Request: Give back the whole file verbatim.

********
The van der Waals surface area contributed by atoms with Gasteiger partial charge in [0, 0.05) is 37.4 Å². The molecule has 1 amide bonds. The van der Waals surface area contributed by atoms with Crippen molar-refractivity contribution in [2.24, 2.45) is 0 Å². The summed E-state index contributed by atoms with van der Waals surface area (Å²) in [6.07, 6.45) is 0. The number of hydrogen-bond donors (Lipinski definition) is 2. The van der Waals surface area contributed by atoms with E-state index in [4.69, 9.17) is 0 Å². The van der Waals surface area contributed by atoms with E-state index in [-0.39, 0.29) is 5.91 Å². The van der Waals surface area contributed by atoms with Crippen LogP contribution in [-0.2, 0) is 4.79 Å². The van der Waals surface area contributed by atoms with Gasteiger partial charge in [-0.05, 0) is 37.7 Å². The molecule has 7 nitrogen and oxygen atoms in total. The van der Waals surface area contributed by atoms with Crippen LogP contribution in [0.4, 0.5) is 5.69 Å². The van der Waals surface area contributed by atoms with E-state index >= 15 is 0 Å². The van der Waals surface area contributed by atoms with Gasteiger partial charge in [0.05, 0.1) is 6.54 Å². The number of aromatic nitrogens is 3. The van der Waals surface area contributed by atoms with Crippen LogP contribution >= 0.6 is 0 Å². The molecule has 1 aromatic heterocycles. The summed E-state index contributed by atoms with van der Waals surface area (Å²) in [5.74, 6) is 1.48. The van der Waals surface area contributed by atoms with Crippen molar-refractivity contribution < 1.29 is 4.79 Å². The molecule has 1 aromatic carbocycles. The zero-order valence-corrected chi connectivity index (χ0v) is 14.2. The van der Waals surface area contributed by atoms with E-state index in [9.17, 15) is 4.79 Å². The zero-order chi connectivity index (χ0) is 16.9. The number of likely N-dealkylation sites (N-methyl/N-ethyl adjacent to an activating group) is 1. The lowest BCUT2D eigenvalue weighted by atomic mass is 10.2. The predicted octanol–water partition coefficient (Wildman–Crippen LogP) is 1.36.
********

The van der Waals surface area contributed by atoms with Gasteiger partial charge in [0, 0.05) is 37.4 Å². The molecule has 1 amide bonds. The van der Waals surface area contributed by atoms with Crippen molar-refractivity contribution in [2.24, 2.45) is 0 Å². The summed E-state index contributed by atoms with van der Waals surface area (Å²) in [6.07, 6.45) is 0. The number of hydrogen-bond donors (Lipinski definition) is 2. The van der Waals surface area contributed by atoms with E-state index in [4.69, 9.17) is 0 Å². The van der Waals surface area contributed by atoms with E-state index in [-0.39, 0.29) is 5.91 Å². The van der Waals surface area contributed by atoms with Crippen LogP contribution in [-0.2, 0) is 4.79 Å². The van der Waals surface area contributed by atoms with Gasteiger partial charge in [-0.05, 0) is 37.7 Å². The molecule has 7 nitrogen and oxygen atoms in total. The van der Waals surface area contributed by atoms with Crippen LogP contribution in [0.4, 0.5) is 5.69 Å². The van der Waals surface area contributed by atoms with E-state index >= 15 is 0 Å². The van der Waals surface area contributed by atoms with Gasteiger partial charge in [0.05, 0.1) is 6.54 Å². The number of aromatic nitrogens is 3. The van der Waals surface area contributed by atoms with Crippen LogP contribution >= 0.6 is 0 Å². The molecule has 1 aromatic heterocycles. The summed E-state index contributed by atoms with van der Waals surface area (Å²) in [5.74, 6) is 1.48. The van der Waals surface area contributed by atoms with Crippen molar-refractivity contribution < 1.29 is 4.79 Å². The molecule has 1 aromatic carbocycles. The zero-order valence-corrected chi connectivity index (χ0v) is 14.2. The van der Waals surface area contributed by atoms with E-state index in [9.17, 15) is 4.79 Å². The zero-order chi connectivity index (χ0) is 16.9. The number of likely N-dealkylation sites (N-methyl/N-ethyl adjacent to an activating group) is 1. The lowest BCUT2D eigenvalue weighted by atomic mass is 10.2. The predicted octanol–water partition coefficient (Wildman–Crippen LogP) is 1.36.